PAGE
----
Going to a lake to relax and fish is the ideal afternoon fishing trip. But that’s not what you’ll get if you take your three-year-old daughter along. You’ll get way more out of the trip than you realize.
One lake in particular my family visits quite often is Binder Lake, just west of Jefferson City. Binder Lake is a beautiful 155-acre fishing lake stocked with largemouth bass, bluegill, channel catfish, perch and crappie. I have created some fond memories with my family fishing at Binder.
It was a beautiful Sunday afternoon in May and I had the itch to go fishing, but this time it was going to be different. I loaded up the truck with my fishing gear and started to leave the house, but then I heard my three-year-old daughter saying, “Daddy, I’m a big girl. I want to go fishing, too.” So I did what any dad would do — I got her dressed and ready go. But before I left for the lake I packed the best rod and reel money can buy for three-year-old girl: a Frozen fishing pole.
When we arrived at Binder Lake, my daughter was literally jumping up and down with excitement to begin our fishing adventure. First, I showed her how to bait her hook with a worm. I know what you’re thinking: “a three-year-old baiting a hook with a worm, yeah right!” Well, yes, it totally happened. The funny thing is, I never knew how busy a worm could keep a three-year-old girl. Once I showed her how to bait a hook with a worm, that’s all she wanted to do. It was, “Worm this, worm that… Can I bait your hook daddy?” she asked like a hundred times.
Once I finally once I got her mind off worms and on to fish, I showed her how to cast and reel in her line. I didn’t think she would be that great at it, but she surprised me. I think she is actually better at casting and reeling in her line than her mom. (But don’t tell my wife I said that!)
After a few minutes of practicing, I explained to my daughter that she needs to keep her line and hook in the water so that she could catch a fish. But explaining the concept of fishing to a three-year-old is pretty hard. My daughter’s attention span can be like a gnat; things go in one ear and out the other.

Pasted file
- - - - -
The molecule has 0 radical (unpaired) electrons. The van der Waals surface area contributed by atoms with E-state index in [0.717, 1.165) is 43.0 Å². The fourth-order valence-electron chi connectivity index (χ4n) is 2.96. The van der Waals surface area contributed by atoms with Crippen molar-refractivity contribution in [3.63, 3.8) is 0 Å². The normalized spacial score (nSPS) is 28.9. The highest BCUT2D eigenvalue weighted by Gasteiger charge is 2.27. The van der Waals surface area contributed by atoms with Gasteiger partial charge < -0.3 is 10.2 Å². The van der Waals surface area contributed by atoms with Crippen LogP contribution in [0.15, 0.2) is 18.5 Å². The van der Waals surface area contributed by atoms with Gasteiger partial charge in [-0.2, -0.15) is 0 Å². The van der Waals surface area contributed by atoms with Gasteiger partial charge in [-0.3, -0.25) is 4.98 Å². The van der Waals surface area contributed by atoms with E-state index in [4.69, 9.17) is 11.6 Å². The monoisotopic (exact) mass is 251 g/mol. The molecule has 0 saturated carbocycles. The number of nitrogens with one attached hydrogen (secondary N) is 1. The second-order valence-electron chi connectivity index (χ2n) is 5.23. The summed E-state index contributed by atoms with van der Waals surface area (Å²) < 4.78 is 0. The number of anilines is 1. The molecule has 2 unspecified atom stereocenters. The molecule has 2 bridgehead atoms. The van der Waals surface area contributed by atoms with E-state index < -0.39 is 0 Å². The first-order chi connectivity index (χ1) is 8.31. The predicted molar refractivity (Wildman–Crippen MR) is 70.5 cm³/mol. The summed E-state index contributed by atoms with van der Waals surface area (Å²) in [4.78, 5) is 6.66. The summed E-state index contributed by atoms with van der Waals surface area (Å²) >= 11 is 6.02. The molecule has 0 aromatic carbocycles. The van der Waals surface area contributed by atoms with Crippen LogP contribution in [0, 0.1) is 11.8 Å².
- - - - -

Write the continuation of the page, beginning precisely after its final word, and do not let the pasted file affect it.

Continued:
After about 30 minutes of fishing, she calmed down and actually had a couple nibbles on her bait, which got her really excited. She would start to reel in her line, but there was no fish. The sneaky little fish took her bait before she reeled it in.
Between playing with worms and hearing Idina Menzel’s “Let It Go” song from Frozen a hundred times that afternoon, my little girl had a blast on her first fishing trip. Although we didn’t catch any fish that day, we went home with much more: a memory that will last a lifetime.
Fishing In Missouri
Conservation makes Missouri a great place to fish. Missouri has more than a million acres of surface waters and more than 400,000 lakes and ponds stocked with fish. To see a map of lakes throughout the state, visit the Missouri Department of Conservation’s website at MDC.mo.gov and search Missouri Lakes. For more on fishing, visit MDC at www.MDC.mo.gov/node/89.
Written by Lucas Bond from the Missouri Department of Conservation. Lucas is a News Services Coordinator for the Missouri Department of Conservation. In addition to fishing with his daughter, he also enjoys bow fishing, hunting, going to concerts, watching movies, and spending most of his time with family and friends in the outdoors.